Ukraine Is Losing Its Battle for Independence

By , Maxim Kniazkov, formerly a correspondent for the Soviet news agency Tass, is senior partner with Yellow & Blue Associates, a Washington, D.C., consulting firm. Olga Onischenko is a Ukrainian journalist.

ABOUT a year ago, the Deutsche Bank published a report portraying Ukraine as the most promising among the former Soviet republics.

This spring, however, an unidentified US official said of Ukraine: "We are not going to throw money down a rat hole, and until [Ukrainians] make the tough choice Russia has made, they are a rat hole."

The absence of any real movement toward reform in Ukraine could become a tragedy for millions of Ukrainians. For paralysis at the top could ultimately cost Ukraine its independence. The new leaders of Ukraine, both ex-communists and democrats, have failed to set their country on the course that would ensure its prosperity and even survival.

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Two issues have dominated the Ukrainian political life in the past six months: the Army buildup and relations with Russia. However, the essential issue of the revival of the moribund Ukrainian economy has remained largely on the sideline.

All that Ukraine managed to produce in that time is two competing economic plans, both of which envisage sweeping privatization and incentives for foreign investment. But they remain on paper because the competing political factions that produced them are still locked in their fight for predominance.

President Leonid Kravchuk displays a serene attitude. Asked at a recent press conference whether he was concerned about Russia speeding up its reform while Ukraine was trailing behind, he replied: "We will not compete."

The Ukrainian leadership apparently sees the results of the December 1991 referendum, in which 90 percent of Ukrainians voted for independence, as a good-for-centuries mandate. But Ukraine still has to prove to its own population and the world that its independence is not an adventure but rather a viable endeavor deserving international respect.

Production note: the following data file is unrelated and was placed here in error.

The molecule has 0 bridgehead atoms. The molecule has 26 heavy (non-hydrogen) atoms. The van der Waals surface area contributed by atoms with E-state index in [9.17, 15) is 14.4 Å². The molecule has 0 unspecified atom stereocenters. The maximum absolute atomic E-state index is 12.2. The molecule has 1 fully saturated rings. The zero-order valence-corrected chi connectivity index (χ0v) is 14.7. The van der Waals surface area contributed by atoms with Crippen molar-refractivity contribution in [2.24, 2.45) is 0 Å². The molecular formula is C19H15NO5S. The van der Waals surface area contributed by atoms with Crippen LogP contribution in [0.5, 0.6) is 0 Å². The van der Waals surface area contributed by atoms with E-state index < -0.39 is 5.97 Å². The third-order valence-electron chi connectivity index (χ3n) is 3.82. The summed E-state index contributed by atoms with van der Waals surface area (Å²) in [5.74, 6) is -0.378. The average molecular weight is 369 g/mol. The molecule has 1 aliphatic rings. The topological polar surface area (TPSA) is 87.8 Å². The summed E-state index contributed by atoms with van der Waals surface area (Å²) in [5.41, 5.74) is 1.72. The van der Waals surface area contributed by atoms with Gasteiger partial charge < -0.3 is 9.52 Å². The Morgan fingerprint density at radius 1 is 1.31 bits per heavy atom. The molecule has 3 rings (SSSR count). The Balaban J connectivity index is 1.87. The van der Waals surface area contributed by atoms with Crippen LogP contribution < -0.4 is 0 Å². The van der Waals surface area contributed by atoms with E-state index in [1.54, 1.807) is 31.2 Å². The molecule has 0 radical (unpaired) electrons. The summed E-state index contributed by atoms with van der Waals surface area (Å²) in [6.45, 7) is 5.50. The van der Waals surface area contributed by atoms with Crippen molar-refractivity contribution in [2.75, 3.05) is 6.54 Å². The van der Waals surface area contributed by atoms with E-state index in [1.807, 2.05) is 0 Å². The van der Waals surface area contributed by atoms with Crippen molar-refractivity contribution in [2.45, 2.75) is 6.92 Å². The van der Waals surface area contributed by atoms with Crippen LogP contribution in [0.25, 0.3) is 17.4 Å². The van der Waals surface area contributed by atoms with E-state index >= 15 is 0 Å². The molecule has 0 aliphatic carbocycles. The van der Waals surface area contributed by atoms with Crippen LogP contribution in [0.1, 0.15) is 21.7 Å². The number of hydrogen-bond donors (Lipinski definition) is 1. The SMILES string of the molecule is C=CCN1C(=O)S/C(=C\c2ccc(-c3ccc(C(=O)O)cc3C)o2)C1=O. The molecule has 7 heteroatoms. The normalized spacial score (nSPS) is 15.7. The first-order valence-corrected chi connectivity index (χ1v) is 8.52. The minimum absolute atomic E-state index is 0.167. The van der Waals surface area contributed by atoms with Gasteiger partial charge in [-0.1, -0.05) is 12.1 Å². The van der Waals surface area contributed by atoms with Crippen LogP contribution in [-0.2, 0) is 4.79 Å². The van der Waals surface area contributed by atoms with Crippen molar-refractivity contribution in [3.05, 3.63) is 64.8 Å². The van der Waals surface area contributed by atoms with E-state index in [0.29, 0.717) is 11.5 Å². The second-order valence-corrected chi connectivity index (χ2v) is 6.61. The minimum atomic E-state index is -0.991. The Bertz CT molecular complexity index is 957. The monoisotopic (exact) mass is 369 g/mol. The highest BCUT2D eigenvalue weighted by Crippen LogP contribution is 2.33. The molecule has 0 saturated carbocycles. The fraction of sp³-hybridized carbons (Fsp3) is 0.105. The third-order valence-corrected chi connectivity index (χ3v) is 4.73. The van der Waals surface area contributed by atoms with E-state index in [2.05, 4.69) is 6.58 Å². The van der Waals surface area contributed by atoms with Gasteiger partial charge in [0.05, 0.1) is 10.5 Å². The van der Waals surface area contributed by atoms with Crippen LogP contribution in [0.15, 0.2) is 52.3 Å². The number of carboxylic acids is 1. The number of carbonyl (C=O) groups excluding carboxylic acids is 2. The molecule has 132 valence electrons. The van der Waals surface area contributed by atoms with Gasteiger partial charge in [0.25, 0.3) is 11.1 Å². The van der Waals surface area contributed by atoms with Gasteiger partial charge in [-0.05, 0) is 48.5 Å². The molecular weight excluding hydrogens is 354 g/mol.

Public opinion in Ukraine has been extremely volatile. On March 17, 1991, only seven months before the landmark independence vote, 75 percent of Ukrainians voted in another referendum for the preservation of the Soviet Union. The about-face in December could be explained primarily by the total loss of trust in Mikhail Gorbachev's leadership and the hope that the Ukrainian leaders would be able to bring about a better life.

The people may discover that those leaders are not up to expectations. Reasons for disillusionment are appearing. For instance, gasoline in Ukraine now costs three times as much as in neighboring Belarus.

More unpleasant surprises are on their way. While Mr. Kravchuk sees no need to compete with Russia in the area of reforms, Moscow moves forward leaving Ukraine far behind. If everything goes as planned, by Aug. 1 Russia will have in place a $6 billion ruble stabilization fund. The ruble will become freely convertible.

SINCE Ukraine is full of savings in rubles, it would mean a fatal blow to Kiev's plans to introduce the Ukrainian national currency, the grivna. If there are no similar stabilization provisions for the grivna - and we were told by the IMF officials that there were no such plans at this point - Ukrainians are likely to resist the exchange of rubles for a nonconvertible new currency. People will continue to trade in rubles, and an essential prerequisite for an independent economy in Ukraine is likely to be

wrecked.

As further reforms in Russia begin to bear fruit, a lot of residents of Ukraine will start asking: Did we act smartly in December of 1991? Second thoughts will first take hold in the eastern and southern regions of Ukraine that have a substantial minority population and, therefore, are less nationalistic. Then doubt and confusion will spread to other localities. Ukrainian politicians, both left and right, will have a chance to see how efficiently the smell of good sausage coming from across the border ne utralizes patriotic fervor.

The Ukrainian leaders will have two options then. One is to curtail independence by connecting the country to the Russian economy. Politically, that would be unacceptable. The other option would be to follow the so-called "Albanian path," to cordon off the country from the world and rely on nationalism and repression.

Ukraine is a gorgeous land inhabited by wonderful and hardworking people who deserve to live in independence and prosperity. But it needs a new breed of politicians who would know how to achieve this goal and would not compromise by their policies, or the lack of them, the noble cause of Ukrainian independence.

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